The recent redundancies made by Deutsche Bank are just the start of a troubling time for thousands of the bank’s employees, with 18,000 jobs set to go in the business. However, there are plenty of options for talented workers, it just might be necessary to pinpoint the skills that employers are desperately seeking at this time, then upskill or highlight the talents they are looking for.
A changing workforce
If there’s one thing that we’re always reflecting on with candidates and clients it is the constantly changing goalposts for scoring business success. In recent years we have seen the rise of Artifical Intelligence, and then the uncertainty of Brexit creating a difficult environment for employers. And when we have these conversations with clients it is because they are looking for employees with the skills to provide solutions.
In fact, a recent study from Proviti which examines the concerns of the C-Suite, found that employers have three top concerns - competing against ‘born digital’ firms, succession challenges including the ability to attract and retain top talent, and regulatory changes and scrutiny.
The report provides vital insight into which areas employees can upskill to make themselves attractive to employers, and solve. This could be upskilling in a digital arena to improve understanding of modern processes or learning the detail of regulatory processes, either way, the opportunities to become attractive to employers is clear.
Making the next step
Our State of Skills analysis found that an important part of becoming indispensable in finance, and demonstrating that you are management material, is the ability to communicate and listen – the so-called ‘human skills’. For those who progress to financial director roles the dominant traits are ‘active listening’, and the ability to take what someone is saying and simplify it to communicate with a team. While, as you would expect, there is a base of talent with numbers these ‘human skills’ are what set future leaders apart – could this be the time to develop that area of your personality?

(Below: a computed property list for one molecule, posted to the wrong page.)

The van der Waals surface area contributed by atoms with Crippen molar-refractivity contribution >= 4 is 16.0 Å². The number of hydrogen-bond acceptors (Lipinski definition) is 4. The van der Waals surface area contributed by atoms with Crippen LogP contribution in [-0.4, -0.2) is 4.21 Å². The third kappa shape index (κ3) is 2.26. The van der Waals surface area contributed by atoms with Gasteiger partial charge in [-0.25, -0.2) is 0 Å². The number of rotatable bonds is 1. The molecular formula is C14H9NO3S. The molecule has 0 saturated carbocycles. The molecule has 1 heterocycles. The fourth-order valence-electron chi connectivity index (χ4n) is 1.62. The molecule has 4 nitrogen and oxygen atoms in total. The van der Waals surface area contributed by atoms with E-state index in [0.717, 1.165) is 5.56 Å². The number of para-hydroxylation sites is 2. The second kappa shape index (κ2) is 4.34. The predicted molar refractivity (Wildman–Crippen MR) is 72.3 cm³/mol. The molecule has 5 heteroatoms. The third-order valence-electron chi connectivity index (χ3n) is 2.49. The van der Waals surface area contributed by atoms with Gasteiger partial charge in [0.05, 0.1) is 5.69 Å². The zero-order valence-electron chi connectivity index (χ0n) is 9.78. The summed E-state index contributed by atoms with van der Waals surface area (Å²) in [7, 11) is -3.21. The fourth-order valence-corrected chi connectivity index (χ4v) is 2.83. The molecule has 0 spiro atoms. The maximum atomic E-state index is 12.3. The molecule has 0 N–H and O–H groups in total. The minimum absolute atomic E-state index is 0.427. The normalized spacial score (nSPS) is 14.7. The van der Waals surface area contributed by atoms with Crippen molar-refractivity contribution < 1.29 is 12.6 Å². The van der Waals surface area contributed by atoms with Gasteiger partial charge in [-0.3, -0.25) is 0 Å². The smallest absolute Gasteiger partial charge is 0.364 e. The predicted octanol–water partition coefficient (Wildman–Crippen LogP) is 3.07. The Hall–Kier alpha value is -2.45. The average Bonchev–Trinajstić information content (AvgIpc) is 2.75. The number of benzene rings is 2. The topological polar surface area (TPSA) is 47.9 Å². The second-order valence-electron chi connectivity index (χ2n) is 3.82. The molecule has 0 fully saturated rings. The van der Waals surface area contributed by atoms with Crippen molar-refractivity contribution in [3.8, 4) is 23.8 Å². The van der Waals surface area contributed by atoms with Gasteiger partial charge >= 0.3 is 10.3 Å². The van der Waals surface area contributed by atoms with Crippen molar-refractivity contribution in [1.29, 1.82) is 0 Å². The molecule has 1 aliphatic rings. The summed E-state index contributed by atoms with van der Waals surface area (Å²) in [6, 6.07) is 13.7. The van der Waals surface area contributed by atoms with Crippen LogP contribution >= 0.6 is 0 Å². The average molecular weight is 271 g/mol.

Opportunity in the time of adversity
A redundancy when there are bills to pay and people to support is a stressful period. At short notice it is a shock to the system, but with the skillsets instilled in the DNA of a finance professional there are many opportunities to explore.
In a time when many industries are struggling – Begbies Traynor Red Flag Alert data found that there are now more than 110,000 professional services and support services companies in significant financial distress – as a candidate this is a good time to re-evaluate what it is you want from a career. Do you value the work, the people you work with, or the ability to affect social change?
We have seen many people take a new turn in their career. And in this current climate the attention to detail and analytical nature of finance professionals is becoming increasingly in demand for a wide range of sectors. For instance, a number of finance professionals have turned from investment banking to teaching. Nick Wergan made the leap over to teaching in 2004 after more than a decade in investment banking, specialising in Emerging European Equities, at Morgan Stanley, Merrill Lynch and HSBC Investment Bank. In 2007 he won ‘Teacher of the Year’ and is now head teacher of Steyning Grammar School in West Sussex. This proves that it is not impossible for those who are leaving Deutsche Bank to pick up a new, challenging vocation.
Large scale redundancies are never ideal. The upheaval and anxiety caused is demoralising to all those affected. But with the right knowledge on what businesses are currently looking for there is invaluable insight and direction in the hunt for a new job. Whether that is within the finance industry or another sector, the skills of a finance professional are relevant. It’s just a question of asking, what do businesses need to improve or to stay ahead of the competition? Then tailoring your skills to adapt and thrive.
Rob Russell is director of Reed Finance